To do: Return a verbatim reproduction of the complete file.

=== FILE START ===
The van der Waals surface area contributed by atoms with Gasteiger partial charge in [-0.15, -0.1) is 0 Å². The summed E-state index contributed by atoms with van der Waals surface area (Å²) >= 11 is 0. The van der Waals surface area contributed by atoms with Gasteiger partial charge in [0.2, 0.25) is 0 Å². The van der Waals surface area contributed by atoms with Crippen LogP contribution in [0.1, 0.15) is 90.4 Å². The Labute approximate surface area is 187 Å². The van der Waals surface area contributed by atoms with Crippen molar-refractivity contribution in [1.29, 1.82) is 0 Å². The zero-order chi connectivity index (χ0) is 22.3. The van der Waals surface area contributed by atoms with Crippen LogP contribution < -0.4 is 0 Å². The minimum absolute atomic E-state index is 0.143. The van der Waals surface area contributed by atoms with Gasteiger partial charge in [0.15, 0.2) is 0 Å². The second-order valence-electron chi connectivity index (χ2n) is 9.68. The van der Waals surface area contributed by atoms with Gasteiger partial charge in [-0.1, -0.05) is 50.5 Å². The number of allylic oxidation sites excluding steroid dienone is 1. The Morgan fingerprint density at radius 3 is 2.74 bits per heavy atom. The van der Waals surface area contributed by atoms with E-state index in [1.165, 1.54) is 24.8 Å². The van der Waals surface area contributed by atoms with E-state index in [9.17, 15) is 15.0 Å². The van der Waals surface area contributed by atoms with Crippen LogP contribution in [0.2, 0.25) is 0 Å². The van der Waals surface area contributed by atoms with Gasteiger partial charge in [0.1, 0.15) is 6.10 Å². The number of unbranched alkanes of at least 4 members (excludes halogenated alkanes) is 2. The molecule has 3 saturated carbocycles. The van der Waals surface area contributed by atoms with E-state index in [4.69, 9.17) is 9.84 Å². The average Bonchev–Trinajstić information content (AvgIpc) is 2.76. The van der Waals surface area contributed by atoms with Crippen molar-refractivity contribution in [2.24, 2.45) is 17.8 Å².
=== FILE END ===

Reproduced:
The van der Waals surface area contributed by atoms with Gasteiger partial charge in [-0.15, -0.1) is 0 Å². The summed E-state index contributed by atoms with van der Waals surface area (Å²) >= 11 is 0. The van der Waals surface area contributed by atoms with Gasteiger partial charge in [0.2, 0.25) is 0 Å². The van der Waals surface area contributed by atoms with Crippen LogP contribution in [0.1, 0.15) is 90.4 Å². The Labute approximate surface area is 187 Å². The van der Waals surface area contributed by atoms with Crippen molar-refractivity contribution in [1.29, 1.82) is 0 Å². The zero-order chi connectivity index (χ0) is 22.3. The van der Waals surface area contributed by atoms with Crippen LogP contribution < -0.4 is 0 Å². The minimum absolute atomic E-state index is 0.143. The van der Waals surface area contributed by atoms with Gasteiger partial charge in [0.15, 0.2) is 0 Å². The second-order valence-electron chi connectivity index (χ2n) is 9.68. The van der Waals surface area contributed by atoms with Gasteiger partial charge in [-0.1, -0.05) is 50.5 Å². The number of allylic oxidation sites excluding steroid dienone is 1. The Morgan fingerprint density at radius 3 is 2.74 bits per heavy atom. The van der Waals surface area contributed by atoms with E-state index in [1.165, 1.54) is 24.8 Å². The van der Waals surface area contributed by atoms with E-state index in [9.17, 15) is 15.0 Å². The van der Waals surface area contributed by atoms with Crippen LogP contribution in [0.2, 0.25) is 0 Å². The van der Waals surface area contributed by atoms with Gasteiger partial charge in [0.1, 0.15) is 6.10 Å². The number of unbranched alkanes of at least 4 members (excludes halogenated alkanes) is 2. The molecule has 3 saturated carbocycles. The van der Waals surface area contributed by atoms with E-state index in [4.69, 9.17) is 9.84 Å². The average Bonchev–Trinajstić information content (AvgIpc) is 2.76. The van der Waals surface area contributed by atoms with Crippen molar-refractivity contribution in [2.24, 2.45) is 17.8 Å².